Background: The relevance of conducting this thesis is evident by the fact that bus and coach casualties have been “stubbornly stable” in Europe recent years and a need for investigating if a similar trend could be found in Sweden is therefore obvious. It was also important to add new knowledge to the bus and coach research in Sweden, since many areas were scarcely addressed.
Aims: To describe bus and coach occupants’ injuries, crash and injury mechanisms generated in a traffic environment based on data from the medical sector. Additional aims were to investigate the injury reducing effect of a 3-point belt, the effect of cross-winds, and crucial factors in the emergency- and rescue response.
Material and methods: Injury data analyses were based on a complete ten-year medical data set from a catchment-area with about 130,000 inhabitants. A number of crash studies with the scope in different crash phases were conducted by applying and elaborating the Haddon matrix as a framework. An additional framework, Protocol for Major Incidents was used in order to investi-gate the emergency- and rescue response to a severe coach crash.
Results: Between the first and second five-year period, the incidence of injured in non-crash in-cidents was increased by 24%. In non-crash incidents, 54% were injured; 2/3 while alighting from a bus or coach. The pre-crash factor cross-wind, in addition to vehicle design, vehicle speed and road friction, was investigated in ten crashes. It was confirmed that cross-wind, in relation to vehicle speed and slippery road conditions, needs more attention. The importance of goods load-ing and passengers’ position in the bus, was indicated by the fact that a displacement of the cen-tre of mass rearwards with 10% increased the necessary coefficient of friction with, on average 45%, which in many cases corresponded to dry road conditions. Three Swedish rollover crashes were analysed with regard to the injury outcome, mechanisms and the possible injury reduction for occupants using a safety belt. A considerable increase in safety for occupants belted with 3-point belts was shown through limiting interior contacts, occupant interaction and the possibility of ejection. Crucial post-crash factors in the emergency- and rescue response showed that ordi-nary ways of working and equipment are not always useful and proper equipment for lifting a coach body is essential in the case of a rollover. Finally, the communication between the hospitals is important, and the telephone systems may be overloaded by calls from worried relatives and media.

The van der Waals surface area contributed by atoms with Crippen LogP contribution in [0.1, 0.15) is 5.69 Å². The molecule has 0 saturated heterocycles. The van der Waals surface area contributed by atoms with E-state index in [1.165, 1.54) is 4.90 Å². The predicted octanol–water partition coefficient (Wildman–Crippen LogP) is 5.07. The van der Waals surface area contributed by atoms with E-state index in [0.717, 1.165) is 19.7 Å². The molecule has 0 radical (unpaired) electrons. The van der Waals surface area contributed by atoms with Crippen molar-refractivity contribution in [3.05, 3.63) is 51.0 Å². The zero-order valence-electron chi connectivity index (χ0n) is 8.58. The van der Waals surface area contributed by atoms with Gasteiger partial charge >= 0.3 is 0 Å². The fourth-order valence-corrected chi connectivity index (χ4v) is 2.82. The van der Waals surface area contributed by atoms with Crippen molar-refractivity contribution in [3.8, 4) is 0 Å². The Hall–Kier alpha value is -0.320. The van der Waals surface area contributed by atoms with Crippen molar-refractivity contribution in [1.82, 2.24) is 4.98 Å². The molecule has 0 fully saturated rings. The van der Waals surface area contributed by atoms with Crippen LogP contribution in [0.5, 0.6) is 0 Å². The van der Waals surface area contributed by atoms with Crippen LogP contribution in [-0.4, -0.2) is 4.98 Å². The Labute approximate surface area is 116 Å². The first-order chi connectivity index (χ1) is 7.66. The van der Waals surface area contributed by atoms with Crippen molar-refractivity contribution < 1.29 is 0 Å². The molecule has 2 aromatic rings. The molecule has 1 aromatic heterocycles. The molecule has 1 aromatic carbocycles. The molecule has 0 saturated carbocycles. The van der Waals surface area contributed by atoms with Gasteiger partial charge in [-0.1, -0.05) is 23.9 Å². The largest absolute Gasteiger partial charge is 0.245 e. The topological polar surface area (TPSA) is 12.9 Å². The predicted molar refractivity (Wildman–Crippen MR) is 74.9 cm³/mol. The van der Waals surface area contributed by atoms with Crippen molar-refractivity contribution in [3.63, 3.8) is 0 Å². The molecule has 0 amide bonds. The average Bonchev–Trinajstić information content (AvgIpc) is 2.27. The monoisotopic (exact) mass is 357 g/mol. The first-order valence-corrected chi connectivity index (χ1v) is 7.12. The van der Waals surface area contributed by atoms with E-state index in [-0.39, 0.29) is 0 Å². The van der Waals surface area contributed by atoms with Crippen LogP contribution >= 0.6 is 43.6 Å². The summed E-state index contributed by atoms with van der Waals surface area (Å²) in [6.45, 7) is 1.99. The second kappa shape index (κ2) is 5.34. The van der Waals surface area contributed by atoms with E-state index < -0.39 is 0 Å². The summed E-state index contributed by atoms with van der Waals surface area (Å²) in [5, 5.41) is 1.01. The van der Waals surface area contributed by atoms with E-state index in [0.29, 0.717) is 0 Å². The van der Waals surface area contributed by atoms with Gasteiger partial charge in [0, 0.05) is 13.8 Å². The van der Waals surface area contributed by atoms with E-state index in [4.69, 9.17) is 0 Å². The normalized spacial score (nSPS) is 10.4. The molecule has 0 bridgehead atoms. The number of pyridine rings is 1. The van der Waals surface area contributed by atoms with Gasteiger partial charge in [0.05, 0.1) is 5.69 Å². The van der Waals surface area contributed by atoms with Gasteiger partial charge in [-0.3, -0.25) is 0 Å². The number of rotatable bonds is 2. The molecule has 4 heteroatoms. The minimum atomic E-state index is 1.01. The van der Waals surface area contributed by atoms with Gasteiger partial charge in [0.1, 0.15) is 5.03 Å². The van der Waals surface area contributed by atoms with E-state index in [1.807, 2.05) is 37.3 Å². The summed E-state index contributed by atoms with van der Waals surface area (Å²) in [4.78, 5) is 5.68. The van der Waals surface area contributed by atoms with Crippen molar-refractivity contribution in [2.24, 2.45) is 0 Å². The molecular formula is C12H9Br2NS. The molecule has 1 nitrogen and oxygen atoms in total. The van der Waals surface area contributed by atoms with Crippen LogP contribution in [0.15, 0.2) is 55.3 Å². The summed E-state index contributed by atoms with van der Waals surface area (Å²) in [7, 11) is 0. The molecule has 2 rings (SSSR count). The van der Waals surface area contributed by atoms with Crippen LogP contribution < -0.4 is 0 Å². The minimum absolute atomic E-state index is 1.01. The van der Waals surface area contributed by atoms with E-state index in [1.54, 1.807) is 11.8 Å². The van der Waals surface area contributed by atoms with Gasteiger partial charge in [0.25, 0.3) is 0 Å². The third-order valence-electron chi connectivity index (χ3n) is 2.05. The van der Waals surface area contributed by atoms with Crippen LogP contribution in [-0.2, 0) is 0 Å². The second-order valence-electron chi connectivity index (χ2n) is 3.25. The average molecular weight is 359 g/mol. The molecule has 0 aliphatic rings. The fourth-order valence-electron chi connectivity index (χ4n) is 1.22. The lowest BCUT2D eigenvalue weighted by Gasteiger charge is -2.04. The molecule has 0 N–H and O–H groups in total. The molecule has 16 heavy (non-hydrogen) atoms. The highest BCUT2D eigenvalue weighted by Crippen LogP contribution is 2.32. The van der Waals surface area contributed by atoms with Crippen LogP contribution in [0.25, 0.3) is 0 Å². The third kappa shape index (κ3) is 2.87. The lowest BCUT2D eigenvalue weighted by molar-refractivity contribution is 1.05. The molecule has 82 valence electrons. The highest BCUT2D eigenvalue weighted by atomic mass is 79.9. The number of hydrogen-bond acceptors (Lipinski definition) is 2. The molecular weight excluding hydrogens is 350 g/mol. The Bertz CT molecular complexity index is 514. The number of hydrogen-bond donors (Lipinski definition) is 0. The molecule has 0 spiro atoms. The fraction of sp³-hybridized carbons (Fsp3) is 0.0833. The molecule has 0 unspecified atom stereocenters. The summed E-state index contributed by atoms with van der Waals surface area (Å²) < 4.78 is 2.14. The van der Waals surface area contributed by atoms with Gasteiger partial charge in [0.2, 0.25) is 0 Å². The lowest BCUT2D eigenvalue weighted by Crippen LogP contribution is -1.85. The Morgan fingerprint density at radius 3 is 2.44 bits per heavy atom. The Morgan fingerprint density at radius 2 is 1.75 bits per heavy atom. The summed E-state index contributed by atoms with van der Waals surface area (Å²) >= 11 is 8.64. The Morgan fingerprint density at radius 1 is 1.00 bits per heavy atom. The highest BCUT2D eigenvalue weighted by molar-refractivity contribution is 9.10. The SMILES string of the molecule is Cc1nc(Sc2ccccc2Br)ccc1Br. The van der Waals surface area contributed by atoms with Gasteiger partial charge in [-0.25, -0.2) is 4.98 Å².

Conclusions: In non-crash events: Non-crash events constitute a majority of all bus and coach casualties with a high proportion of elderly female occupants among the MAIS 2+ injury cases. Boarding and, especially alighting causes many injuries to the lower extremities.
In the pre-crash phase: Cross-winds do affect the safety of buses and coaches and requires more at-tention. Seat belt usage among bus and coach occupants has to be increased.
In the crash phase: Rollover and ejection are the major causes behind serious and fatal injuries to bus and coach occupants, consequently, retentive glazing, pillars or rails need more attention. An upgrade from 2-point seat belts to 3-point seat belts yields an increase in the estimated injury re-duction from approximately 50% up to 80% for the MAIS 2+ casualties in a rollover crash.
In the post-crash phase: In order to be able to lift a coach body proper equipment originated from experience and development is essential in a rescue operation of a crashed bus or coach. Fur-thermore, to improve the emergency response inside crashed coaches proper methods originated from experience need to be developed.
Euro NBAP: Based on the results and conclusions generated in this thesis, a European New Bus and Coach Assessment Programme is suggested, which would provide bus and coach occupants with a assessment programme similar to the Euro NCAP.